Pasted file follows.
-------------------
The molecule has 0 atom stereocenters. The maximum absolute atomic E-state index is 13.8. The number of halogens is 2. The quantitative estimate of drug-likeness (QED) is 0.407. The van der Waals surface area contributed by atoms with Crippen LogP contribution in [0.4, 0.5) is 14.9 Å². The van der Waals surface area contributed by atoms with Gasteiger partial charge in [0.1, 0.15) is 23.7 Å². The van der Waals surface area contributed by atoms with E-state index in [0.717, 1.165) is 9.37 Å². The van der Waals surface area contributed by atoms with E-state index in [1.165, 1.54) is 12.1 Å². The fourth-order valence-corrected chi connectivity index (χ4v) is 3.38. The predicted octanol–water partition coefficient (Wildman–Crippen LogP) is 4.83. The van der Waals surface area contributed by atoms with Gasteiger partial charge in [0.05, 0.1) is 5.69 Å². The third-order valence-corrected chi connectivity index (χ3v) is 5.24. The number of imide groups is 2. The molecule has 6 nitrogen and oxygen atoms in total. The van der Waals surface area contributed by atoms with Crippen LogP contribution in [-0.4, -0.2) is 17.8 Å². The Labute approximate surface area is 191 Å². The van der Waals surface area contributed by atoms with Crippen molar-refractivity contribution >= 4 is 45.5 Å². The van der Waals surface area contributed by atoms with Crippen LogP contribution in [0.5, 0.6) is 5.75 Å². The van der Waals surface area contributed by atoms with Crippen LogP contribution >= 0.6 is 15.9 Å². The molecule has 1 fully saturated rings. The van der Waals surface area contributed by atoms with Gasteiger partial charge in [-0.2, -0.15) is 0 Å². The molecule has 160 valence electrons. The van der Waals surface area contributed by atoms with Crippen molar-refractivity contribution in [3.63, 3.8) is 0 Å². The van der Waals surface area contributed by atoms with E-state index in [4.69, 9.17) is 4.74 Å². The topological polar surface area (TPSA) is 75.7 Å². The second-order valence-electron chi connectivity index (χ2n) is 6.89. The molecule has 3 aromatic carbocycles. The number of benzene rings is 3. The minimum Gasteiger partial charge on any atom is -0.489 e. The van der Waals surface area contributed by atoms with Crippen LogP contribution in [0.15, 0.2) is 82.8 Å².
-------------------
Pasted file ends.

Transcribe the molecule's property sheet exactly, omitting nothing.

The molecule has 0 atom stereocenters. The maximum absolute atomic E-state index is 13.8. The number of halogens is 2. The quantitative estimate of drug-likeness (QED) is 0.407. The van der Waals surface area contributed by atoms with Crippen LogP contribution in [0.4, 0.5) is 14.9 Å². The van der Waals surface area contributed by atoms with Gasteiger partial charge in [0.1, 0.15) is 23.7 Å². The van der Waals surface area contributed by atoms with E-state index in [0.717, 1.165) is 9.37 Å². The van der Waals surface area contributed by atoms with E-state index in [1.165, 1.54) is 12.1 Å². The fourth-order valence-corrected chi connectivity index (χ4v) is 3.38. The predicted octanol–water partition coefficient (Wildman–Crippen LogP) is 4.83. The van der Waals surface area contributed by atoms with Gasteiger partial charge in [0.05, 0.1) is 5.69 Å². The third-order valence-corrected chi connectivity index (χ3v) is 5.24. The number of imide groups is 2. The molecule has 6 nitrogen and oxygen atoms in total. The van der Waals surface area contributed by atoms with Crippen LogP contribution in [-0.4, -0.2) is 17.8 Å². The Labute approximate surface area is 191 Å². The van der Waals surface area contributed by atoms with Crippen molar-refractivity contribution >= 4 is 45.5 Å². The van der Waals surface area contributed by atoms with Crippen LogP contribution in [0.5, 0.6) is 5.75 Å². The van der Waals surface area contributed by atoms with Crippen LogP contribution >= 0.6 is 15.9 Å². The molecule has 1 fully saturated rings. The van der Waals surface area contributed by atoms with Gasteiger partial charge in [-0.2, -0.15) is 0 Å². The molecule has 160 valence electrons. The van der Waals surface area contributed by atoms with Crippen molar-refractivity contribution in [3.63, 3.8) is 0 Å². The van der Waals surface area contributed by atoms with E-state index in [4.69, 9.17) is 4.74 Å². The topological polar surface area (TPSA) is 75.7 Å². The second-order valence-electron chi connectivity index (χ2n) is 6.89. The molecule has 3 aromatic carbocycles. The number of benzene rings is 3. The minimum Gasteiger partial charge on any atom is -0.489 e. The van der Waals surface area contributed by atoms with Crippen LogP contribution in [0.15, 0.2) is 82.8 Å².